When using multimedia, words and images should be located together. Students will be able to make connections between the visual and text, and better understand the information.
Engage students by letting them make their own visual representations.
To reflect on after class.
Online Tours of the Louvre
The National WW II Museum
Pedagogy Using Online Tools
“Media technology should be used as knowledge construction tools that students learn with not from” (Jonassen, Carr, & Yueh, 1998).
“Learners function as designers, and the computers function as Mindtools for interpreting and organizing their personal knowledge.”
Other online Mind Tools:
Gliffy is an online diagram editor for creating and sharing flowcharts, network diagrams, floor plans, user interface designs and more. Gliffy is an online tool allowing users to create flowcharts, diagrams, floor plans, and technical drawings.
Note: Gliffy, Glogster, eportfolios are all examples of mind tools. And their use reflects the pedagogical philosophy of constructivism.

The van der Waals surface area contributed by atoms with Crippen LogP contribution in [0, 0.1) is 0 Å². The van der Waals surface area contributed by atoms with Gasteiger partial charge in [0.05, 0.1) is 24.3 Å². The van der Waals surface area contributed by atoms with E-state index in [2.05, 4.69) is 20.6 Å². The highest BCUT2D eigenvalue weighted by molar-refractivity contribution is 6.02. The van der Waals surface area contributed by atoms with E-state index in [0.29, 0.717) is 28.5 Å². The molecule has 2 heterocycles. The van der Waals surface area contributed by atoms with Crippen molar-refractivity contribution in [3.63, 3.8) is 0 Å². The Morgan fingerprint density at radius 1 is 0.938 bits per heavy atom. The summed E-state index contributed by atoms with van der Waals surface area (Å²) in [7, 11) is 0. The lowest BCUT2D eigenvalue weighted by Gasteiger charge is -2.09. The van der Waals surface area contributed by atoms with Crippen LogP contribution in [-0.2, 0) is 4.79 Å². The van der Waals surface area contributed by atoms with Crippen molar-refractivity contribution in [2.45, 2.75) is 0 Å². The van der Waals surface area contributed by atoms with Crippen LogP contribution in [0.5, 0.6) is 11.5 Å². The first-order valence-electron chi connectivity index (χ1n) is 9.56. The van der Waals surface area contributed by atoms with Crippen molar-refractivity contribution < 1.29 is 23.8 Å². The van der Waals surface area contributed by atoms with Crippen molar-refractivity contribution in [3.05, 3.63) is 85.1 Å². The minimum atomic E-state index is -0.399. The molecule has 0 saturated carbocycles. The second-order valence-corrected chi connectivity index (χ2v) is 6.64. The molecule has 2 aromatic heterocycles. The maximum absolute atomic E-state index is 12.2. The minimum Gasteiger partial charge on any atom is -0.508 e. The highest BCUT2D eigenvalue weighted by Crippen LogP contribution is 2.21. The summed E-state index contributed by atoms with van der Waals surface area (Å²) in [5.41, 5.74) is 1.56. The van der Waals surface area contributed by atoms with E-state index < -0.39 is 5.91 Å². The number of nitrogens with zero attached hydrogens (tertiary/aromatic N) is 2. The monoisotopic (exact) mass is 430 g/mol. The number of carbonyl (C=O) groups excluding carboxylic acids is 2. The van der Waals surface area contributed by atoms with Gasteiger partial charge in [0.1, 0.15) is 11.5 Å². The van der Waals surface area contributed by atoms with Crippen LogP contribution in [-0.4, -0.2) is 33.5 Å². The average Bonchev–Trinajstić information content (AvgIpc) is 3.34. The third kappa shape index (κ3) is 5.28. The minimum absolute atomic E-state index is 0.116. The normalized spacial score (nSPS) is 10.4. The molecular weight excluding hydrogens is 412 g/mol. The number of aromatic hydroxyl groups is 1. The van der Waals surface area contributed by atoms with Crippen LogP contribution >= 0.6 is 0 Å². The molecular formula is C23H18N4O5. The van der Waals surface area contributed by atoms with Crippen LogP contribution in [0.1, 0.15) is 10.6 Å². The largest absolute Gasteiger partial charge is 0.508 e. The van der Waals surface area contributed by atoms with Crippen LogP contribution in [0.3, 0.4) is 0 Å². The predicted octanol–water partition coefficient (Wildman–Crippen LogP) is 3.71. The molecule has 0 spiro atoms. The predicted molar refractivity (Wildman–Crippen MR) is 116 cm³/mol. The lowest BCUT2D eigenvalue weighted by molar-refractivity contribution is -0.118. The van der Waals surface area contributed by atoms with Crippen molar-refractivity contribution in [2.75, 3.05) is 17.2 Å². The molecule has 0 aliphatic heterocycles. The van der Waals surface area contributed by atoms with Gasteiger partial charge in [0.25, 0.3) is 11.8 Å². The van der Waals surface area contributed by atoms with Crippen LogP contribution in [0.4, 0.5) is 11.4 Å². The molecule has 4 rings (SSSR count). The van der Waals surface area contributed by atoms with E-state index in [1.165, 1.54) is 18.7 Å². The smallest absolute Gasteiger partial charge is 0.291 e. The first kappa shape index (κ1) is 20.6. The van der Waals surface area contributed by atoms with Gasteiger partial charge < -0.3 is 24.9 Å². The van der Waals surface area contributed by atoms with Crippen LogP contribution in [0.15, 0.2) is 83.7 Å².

Online Visualization Tools
Engaging the brain’s logical and creative sides, visual thinking adds clarity to complex information by quickly revealing connections, relationships, and knowledge gaps that might be missed in a strictly linear form. In visual brainstorming, ideas are recorded quickly and represented visually, then organized to structure the information and identify areas where further thinking and research is needed. The addition of color and images further stimulates thinking and encourages additional probing.
Note: Gliffy, Glogster, eportfolios are all examples of mind tools. And their use reflects the pedagogical philosophy of constructivism.
(Singh, Mangalaraj, & Taneja, 2010, p. 309)